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BOP COVID-19 STATS -- February 22, 2021

Currently positive-testing inmates: 1,729 (down from 1,804)

Currently positive-testing staff: 1,667 (down from 1,673)

Recovered inmates: 45,853 (up from 45,542)

Recovered staff: 4,740 (up from 4,720)

Institutions with the largest number of currently positive-testing inmates:

Schuylkill FCI: 264 (up from 212)

Florence High USP: 221 (up from 210)

Tallahassee FCI: 159 (down from 227)

Institutions with the largest number of currently positive-testing staff:

Pollock USP: 82 (unchanged)

Tucson USP: 69 (unchanged)

Oklahoma City FTC: 59 (unchanged)

System-wide testing results: Presently, BOP has 123,892 federal inmates in BOP-managed institutions and 13,630 in community-based facilities. Today's stats:

Completed tests: 104,441 (up from 103,782) Positive tests: 46,733 (up from 46,492)

Case Note: A defendant who represents himself .... is released ....

In U.S. v. TYRONE TRADER, 2021 WL 632679, at *1 (E.D. Pa. Feb. 18, 2021) (DuBois, J.), the court released this pro se litigant, who initially was sentenced to life, reduced to 300 months, for low-level drug offenses. The court explains: “Pro se defendant has served approximately 222 months, with good time credit, of a 300-month sentence for low-level drug offenses at a facility where more than 300 inmates have tested positive for COVID-19. ... On January 18, 2007, a jury convicted pro se defendant of conspiracy to distribute more than five kilograms of cocaine and other substantive cocaine distribution offenses. Pro se defendant was “a street-level dealer [at] the bottom rung of the conspiracy and was directly responsible for the distribution of only 269.4 grams of cocaine.” … Pro se defendant was sentenced by the Court on September 29, 2008 to, inter alia, a mandatory minimum sentence of life imprisonment. At sentencing, after noting pro se defendant's criminal history which included a number of convictions for drug-related crimes, the Court stated as follows: [E]ven with your prior drug crimes and your other criminal conduct...a life sentence for the crime of conviction is much too harsh a sentence to impose. It just overstates the seriousness of the offense. And were I given any discretion...I would impose a substantially lower sentence. … On December 20, 2016, pro se defendant's sentence was commuted to a term of 300 months’ imprisonment. … The Government reports that pro se defendant's anticipated release date is March 31, 2026. … Keeping pro se defendant in prison until his anticipated release date in March 2026 could make a “profound” difference to his health, but would only “make[ ] a marginal difference to his punishment.” … Pro se defendant's disciplinary record in prison is similar to that of the defendant in Ladson. … Pro se defendant claims he received his most recent infraction when he “was helping” the defendant in Ladson to “deescalate [a] conflict.” Document No. 797 at 2. The Court in Ladson granted compassionate release[.] … “[I]t is essential for courts to conduct a searching and individualized inquiry into the circumstances surrounding each defendant's involvement in a conspiracy to ensure that the defendant's sentence accurately reflects his or her role.” United States v. Williams, 974 F.3d 320, 365 (3d Cir. 2020) (quoting United States v. Metro, 882 F.3d 431, 439 (3d Cir. 2018)). … In light of his role as a “street-level dealer,” his medical conditions, and the presence of COVID-19 at FCI Gilmer, prolonging pro se defendant's incarceration would impose a sentence that is “greater than necessary.” 18 U.S.C. § 3553(a).”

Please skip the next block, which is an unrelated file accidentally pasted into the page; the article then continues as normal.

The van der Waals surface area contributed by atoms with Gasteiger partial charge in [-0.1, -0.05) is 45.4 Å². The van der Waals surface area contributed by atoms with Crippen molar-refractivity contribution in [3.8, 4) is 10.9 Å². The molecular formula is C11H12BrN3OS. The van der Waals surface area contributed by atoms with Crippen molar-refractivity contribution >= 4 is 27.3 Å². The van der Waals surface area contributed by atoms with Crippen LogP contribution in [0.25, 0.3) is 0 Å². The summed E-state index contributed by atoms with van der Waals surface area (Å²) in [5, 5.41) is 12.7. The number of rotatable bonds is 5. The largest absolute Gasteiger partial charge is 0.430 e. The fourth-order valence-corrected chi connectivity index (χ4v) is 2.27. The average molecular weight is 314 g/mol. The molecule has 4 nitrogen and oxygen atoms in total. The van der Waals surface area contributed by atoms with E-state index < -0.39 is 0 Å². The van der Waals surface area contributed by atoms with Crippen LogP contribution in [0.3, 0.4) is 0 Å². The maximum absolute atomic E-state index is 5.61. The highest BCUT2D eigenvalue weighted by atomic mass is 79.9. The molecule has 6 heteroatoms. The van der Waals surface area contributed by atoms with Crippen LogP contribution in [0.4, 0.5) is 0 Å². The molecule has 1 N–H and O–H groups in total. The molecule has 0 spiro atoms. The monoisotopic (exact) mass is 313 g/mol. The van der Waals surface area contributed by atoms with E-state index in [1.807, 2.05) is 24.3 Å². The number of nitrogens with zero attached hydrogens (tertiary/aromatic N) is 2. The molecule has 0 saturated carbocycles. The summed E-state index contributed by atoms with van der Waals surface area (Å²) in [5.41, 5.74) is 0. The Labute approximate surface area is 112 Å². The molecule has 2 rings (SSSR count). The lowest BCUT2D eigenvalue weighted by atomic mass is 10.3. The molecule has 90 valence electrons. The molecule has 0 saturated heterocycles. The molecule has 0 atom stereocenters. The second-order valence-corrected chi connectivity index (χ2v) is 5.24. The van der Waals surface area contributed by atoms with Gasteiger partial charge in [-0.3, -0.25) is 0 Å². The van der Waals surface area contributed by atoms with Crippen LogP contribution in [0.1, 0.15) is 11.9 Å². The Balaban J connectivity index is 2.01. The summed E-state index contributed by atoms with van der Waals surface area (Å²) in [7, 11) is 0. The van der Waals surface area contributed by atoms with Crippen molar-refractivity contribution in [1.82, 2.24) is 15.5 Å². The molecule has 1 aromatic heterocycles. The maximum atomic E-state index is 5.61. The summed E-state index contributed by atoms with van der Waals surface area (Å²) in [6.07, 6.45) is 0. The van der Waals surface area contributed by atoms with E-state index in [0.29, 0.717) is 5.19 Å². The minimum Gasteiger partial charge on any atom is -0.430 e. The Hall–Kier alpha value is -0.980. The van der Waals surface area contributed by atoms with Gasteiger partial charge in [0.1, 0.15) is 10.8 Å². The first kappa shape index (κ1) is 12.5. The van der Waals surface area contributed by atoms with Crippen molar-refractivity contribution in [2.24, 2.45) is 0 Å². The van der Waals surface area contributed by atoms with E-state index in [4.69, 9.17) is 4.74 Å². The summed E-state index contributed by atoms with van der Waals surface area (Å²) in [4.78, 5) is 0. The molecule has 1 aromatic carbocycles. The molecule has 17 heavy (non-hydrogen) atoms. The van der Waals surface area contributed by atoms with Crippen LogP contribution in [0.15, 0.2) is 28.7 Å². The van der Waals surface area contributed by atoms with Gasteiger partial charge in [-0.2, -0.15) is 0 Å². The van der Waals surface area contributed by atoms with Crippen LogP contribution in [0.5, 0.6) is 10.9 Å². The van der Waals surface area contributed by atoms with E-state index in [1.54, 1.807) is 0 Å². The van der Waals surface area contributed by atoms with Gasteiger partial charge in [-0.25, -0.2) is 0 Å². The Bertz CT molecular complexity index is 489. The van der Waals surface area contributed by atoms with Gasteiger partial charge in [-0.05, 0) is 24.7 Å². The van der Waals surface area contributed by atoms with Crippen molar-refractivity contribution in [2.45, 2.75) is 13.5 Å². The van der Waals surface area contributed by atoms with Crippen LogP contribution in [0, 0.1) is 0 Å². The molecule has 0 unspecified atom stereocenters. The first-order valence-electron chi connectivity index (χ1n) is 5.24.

Death Watch: The BOP reports no new COVID-related fatalities. Inmate fatalities remain at 222. Four of these inmates died while on home confinement. BOP staff fatalities remain at 4.

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